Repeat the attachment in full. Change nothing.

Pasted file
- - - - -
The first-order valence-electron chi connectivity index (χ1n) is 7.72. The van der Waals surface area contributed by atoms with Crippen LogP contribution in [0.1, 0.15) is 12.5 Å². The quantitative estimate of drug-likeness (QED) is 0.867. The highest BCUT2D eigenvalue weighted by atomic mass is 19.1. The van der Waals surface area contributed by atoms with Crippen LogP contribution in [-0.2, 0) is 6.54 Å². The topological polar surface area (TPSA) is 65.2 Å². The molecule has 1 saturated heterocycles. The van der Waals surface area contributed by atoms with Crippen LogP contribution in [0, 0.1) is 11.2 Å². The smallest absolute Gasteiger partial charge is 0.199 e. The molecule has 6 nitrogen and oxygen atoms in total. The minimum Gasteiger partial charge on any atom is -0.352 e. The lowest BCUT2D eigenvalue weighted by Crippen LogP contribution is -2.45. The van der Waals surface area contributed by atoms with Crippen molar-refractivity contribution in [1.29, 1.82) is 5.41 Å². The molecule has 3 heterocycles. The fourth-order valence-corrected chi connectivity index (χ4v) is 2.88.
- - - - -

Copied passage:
The first-order valence-electron chi connectivity index (χ1n) is 7.72. The van der Waals surface area contributed by atoms with Crippen LogP contribution in [0.1, 0.15) is 12.5 Å². The quantitative estimate of drug-likeness (QED) is 0.867. The highest BCUT2D eigenvalue weighted by atomic mass is 19.1. The van der Waals surface area contributed by atoms with Crippen LogP contribution in [-0.2, 0) is 6.54 Å². The topological polar surface area (TPSA) is 65.2 Å². The molecule has 1 saturated heterocycles. The van der Waals surface area contributed by atoms with Crippen LogP contribution in [0, 0.1) is 11.2 Å². The smallest absolute Gasteiger partial charge is 0.199 e. The molecule has 6 nitrogen and oxygen atoms in total. The minimum Gasteiger partial charge on any atom is -0.352 e. The lowest BCUT2D eigenvalue weighted by Crippen LogP contribution is -2.45. The van der Waals surface area contributed by atoms with Crippen molar-refractivity contribution in [1.29, 1.82) is 5.41 Å². The molecule has 3 heterocycles. The fourth-order valence-corrected chi connectivity index (χ4v) is 2.88.